For a recent late evening potluck with good friends, I wanted to bring a Filipino dessert dish. Anybody living in San Diego, CA knows that the best place to buy Filipino food is in National City. National City is the second oldest city in San Diego County and has flourished as a cultural mecca for Filipino cuisine.
I first stopped at Filipino Desserts Plus located in the Grove Plaza Center in National City. This desssert shop was highly recommended by my Mom, who, in my opinion, is an expert in knowing where to find the best places for Filipino food. She not only shops in National City frequently but she also makes the best homemade Filipino food (I might be a little bias) and therefore knows what tastes good. Filipino Desserts Plus is a family-owned and operated business that has served the San Diego community for over two decades. It specializes in filipino desserts and party trays.
When I first entered, I was very impressed with their interior presentation of prepackaged desserts along the shelving unit and throughout parts of the store. Everything was well organized and labeled, and with clear packaging, the scrumptious shapes and colors of each food item were visibly shown. A variety of freshly cooked food were kept behind a couple of pastry display counters and I was happy to see that they had some leche flan readily available. I decided to purchase their flan (one of my favorite Filipino desserts) for my potluck. It was shaped in its traditional oval mold and quite delicious! I've also heard rave reviews about their turon (banana fritters) and will have to try some the next time I stop by National City.
The entrance to Filipino Desserts Plus.
Shelving full of prepackaged filipino desserts and snacks.
Roasted cashews and Hopia (pastry filled with sweetened mung bean paste).
Colorfully wrapped pastillas (milk candies).
Behind the display counters include things like: Kwek Kwek (hard-boiled chicken eggs wrapped in batter than fried until golden brown), Karioka (deep-fried, chewy rice balls made with sweet sugar), Turon (deep fried banana fritters) and Leche Flan; in front of the glass counters are pre-packaged Suman (sticky rice wrapped in banana or coconut leaves then boiled).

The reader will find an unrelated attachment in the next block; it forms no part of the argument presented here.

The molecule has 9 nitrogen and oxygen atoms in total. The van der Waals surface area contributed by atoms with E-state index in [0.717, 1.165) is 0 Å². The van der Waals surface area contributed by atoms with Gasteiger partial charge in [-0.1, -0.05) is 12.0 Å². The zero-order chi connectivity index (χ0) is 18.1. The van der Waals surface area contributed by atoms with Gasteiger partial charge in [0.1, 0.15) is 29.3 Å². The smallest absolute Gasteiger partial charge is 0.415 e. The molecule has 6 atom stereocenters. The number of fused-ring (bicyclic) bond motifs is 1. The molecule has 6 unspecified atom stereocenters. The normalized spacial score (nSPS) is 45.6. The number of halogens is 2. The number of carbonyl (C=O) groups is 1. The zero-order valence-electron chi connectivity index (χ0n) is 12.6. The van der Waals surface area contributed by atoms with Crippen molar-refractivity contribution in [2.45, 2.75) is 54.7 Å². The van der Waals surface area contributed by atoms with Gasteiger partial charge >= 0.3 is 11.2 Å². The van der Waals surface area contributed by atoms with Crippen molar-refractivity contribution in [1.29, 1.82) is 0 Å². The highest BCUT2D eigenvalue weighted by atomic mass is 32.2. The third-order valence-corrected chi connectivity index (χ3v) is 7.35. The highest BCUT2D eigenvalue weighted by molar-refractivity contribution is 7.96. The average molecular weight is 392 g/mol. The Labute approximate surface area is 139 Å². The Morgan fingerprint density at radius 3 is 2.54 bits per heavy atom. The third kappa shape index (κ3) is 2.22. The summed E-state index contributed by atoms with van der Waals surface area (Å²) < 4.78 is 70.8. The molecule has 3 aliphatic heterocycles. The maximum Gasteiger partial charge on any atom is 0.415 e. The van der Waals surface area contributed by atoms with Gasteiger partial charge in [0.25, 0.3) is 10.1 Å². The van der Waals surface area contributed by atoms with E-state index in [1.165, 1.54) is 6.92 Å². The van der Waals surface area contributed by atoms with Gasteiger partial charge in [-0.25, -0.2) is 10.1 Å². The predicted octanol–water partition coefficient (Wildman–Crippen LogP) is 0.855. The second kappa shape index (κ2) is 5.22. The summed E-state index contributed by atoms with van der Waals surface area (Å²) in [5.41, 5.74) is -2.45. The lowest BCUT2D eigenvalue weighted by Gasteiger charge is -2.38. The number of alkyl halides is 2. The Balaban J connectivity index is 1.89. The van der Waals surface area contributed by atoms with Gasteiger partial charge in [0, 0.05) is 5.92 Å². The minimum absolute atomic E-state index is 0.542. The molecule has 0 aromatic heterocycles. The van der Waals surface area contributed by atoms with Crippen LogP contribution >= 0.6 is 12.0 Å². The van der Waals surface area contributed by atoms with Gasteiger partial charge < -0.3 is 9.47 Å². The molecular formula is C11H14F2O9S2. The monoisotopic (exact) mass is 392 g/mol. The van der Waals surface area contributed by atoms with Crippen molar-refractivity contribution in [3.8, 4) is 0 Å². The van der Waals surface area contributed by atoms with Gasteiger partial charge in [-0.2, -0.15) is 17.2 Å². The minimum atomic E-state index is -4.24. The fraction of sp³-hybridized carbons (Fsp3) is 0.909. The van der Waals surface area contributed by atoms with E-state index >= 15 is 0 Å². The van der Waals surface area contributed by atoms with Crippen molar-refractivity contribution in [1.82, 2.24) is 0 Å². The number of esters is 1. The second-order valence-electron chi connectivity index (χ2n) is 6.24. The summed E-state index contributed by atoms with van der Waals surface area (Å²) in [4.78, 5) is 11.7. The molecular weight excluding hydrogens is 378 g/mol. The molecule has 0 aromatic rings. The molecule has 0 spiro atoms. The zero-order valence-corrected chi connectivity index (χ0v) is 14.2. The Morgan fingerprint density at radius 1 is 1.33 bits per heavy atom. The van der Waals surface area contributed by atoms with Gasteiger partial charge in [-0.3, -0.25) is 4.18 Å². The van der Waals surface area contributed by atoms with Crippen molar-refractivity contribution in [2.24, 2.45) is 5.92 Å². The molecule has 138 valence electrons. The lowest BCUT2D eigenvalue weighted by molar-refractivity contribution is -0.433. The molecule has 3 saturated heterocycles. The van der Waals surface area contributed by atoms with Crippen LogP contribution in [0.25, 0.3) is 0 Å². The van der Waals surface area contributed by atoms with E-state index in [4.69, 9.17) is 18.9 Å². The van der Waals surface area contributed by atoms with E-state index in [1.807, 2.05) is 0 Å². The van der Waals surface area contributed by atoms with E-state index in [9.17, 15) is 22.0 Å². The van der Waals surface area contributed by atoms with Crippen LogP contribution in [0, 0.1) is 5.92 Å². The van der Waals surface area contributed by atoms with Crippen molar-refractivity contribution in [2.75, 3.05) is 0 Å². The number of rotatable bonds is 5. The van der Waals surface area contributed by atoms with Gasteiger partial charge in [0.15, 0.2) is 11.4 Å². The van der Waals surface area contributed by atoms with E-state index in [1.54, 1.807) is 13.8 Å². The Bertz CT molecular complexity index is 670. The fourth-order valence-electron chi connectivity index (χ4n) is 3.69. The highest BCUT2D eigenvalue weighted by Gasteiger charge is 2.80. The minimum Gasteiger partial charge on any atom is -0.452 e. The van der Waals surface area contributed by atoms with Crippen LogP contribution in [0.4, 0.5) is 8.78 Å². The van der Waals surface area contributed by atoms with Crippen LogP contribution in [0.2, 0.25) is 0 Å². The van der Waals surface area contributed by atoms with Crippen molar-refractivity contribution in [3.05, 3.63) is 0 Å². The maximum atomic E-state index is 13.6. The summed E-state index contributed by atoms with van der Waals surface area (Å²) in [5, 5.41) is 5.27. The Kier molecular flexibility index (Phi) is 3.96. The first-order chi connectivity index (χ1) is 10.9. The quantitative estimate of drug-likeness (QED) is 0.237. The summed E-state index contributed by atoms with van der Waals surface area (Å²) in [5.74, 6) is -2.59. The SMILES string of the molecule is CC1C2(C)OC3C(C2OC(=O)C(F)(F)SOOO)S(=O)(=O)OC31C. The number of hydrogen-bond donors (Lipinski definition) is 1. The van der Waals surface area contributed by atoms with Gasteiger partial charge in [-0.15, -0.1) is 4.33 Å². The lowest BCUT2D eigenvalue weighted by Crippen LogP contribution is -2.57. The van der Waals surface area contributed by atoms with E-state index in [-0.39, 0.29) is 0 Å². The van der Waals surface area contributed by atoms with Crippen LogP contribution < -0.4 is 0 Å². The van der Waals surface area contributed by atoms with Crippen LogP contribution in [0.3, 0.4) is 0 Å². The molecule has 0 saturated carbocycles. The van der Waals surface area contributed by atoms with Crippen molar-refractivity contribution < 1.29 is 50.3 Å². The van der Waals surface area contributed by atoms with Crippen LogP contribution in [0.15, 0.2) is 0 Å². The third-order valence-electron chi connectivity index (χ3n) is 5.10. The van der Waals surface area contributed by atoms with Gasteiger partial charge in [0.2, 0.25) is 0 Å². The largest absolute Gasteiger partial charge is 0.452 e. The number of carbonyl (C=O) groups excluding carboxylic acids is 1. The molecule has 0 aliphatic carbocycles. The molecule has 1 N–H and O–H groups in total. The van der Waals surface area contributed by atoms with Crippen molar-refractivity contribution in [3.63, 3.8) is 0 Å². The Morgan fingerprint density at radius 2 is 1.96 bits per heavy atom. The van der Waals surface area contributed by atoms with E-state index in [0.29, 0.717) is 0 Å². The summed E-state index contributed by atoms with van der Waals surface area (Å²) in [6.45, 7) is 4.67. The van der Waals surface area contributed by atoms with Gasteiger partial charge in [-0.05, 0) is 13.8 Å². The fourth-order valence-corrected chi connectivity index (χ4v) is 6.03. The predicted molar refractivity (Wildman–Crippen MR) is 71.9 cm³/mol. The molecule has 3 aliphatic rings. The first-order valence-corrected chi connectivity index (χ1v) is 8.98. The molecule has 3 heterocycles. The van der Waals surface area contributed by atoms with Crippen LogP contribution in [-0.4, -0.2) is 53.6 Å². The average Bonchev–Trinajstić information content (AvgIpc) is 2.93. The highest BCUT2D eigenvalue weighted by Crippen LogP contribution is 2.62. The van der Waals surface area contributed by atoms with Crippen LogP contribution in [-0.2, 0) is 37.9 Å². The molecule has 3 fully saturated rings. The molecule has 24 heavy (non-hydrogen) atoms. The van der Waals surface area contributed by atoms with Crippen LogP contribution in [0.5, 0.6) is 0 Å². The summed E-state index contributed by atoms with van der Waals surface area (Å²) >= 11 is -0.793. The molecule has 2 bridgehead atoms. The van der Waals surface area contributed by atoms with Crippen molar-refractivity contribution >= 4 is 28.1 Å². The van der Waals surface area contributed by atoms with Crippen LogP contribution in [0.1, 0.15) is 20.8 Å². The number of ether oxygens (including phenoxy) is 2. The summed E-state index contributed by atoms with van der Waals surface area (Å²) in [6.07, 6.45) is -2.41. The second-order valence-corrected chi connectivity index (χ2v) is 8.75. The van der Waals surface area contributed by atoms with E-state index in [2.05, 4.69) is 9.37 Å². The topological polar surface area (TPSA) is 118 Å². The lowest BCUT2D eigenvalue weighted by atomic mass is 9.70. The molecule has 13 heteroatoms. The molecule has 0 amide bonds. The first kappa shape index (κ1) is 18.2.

Puto (steamed rice cake) and Biko (sticky rice cake made with coconut milk & brown sugar).
Another dessert shop, also recommended by my Mom, is the Chinese Canton Bakery in National City. It's just a few blocks west from Filipino Desserts Plus. The Canton Bakery is a nice little place with display cases full of cookies, cakes, eclairs, and other good stuff. Although this bakery does not specialize in Filipino desserts, they do make amazing siopao (Filipino version of the Chinese steamed buns) filled with BBQ pork or chicken and can be purchased by the bunch at a very affordable price.
Siopao, steamed buns with savory meat filling. (Source: paulaq.com)
Also, the lady working there was quite nice and a delight to chat with! I did buy a dozen of their strawberry butter cookies for my boys and their little cousins, and they absolutely loved the cookies! Of course, I had to try one and it was very light and subtly sweet, just the way I like cookies. I've heard their coconut breads are pretty delicious, too, and I will have to try them the next time I am in the area.
Store front window of Chinese Canton Bakery.
Delicious strawberry butter cookies.
Display case full of many cakes!
I also wanted to share with you some of my favorite Filipino desserts and each with a link to recipes on how to make them. There are many different recipes readily available throughout the internet and I selected ones based on pictorial presentation and simpleness of their recipes.
- Leche Flan - Leche Flan is the Filipino version of créme caramel, a rich custard dessert with a soft layer of caramel on top. The traditional mold used in the Philippines is an oval-shaped metal baking pan called llanera. These days ceramic ramekins or custard cups are used for convenience.
Leche Flan Recipe from "Everybody's Recipes" blog.
- Bibingka - Bibingka is a dense and chewy rice cake traditionally eaten during Christmas season. There are a variety of bibingka cakes each made with rice flour, coconut and cheese.
Bibingka Recipe from "All the Trimmings" blog.
- Pastillas de Leche - Pastillas de Leche are milk candies traditionally made from carabao milk. Carabao, the Philippine's national animal, is a type of water buffalo. It's milk which is richer, creamier, and contains fat, lactose, vitamins, and minerals is what gives pastillas that melt-in-your-mouth goodness. It is simmered with sugar under low heat until thick. It is then rolled into small cylinders then coated with sugar and wrapped in cellophane or Japanese paper. When my parents or other relatives return from the Philippines they alway bring bags full of these colorfully wrapped treats which really do melt in your mouth!
Pastillas de Leche Recipe from "Panlasang Pinoy". This recipe, because carabao's milk is not readily available in certain parts of the world, uses condensed milk and powdered milk instead. Also, no cooking involved!
- Turon (Banana Fritters) - Turon is a sweet and crunchy fritter snack made of thinly sliced bananas and a slice of jackfruit, caramelized brown sugar, and rolled in spring roll wrapper then fried. These banana fritters are sinfully sweet and delicious and are a great addition to any party!
Banana Fritters Recipe from "www.tastebook.com".
I hope you enjoyed learning a bit about Filipino desserts! Let me know if you try any of the recipes and what you think about them! I will try making some too!!!
Thanks for stopping by!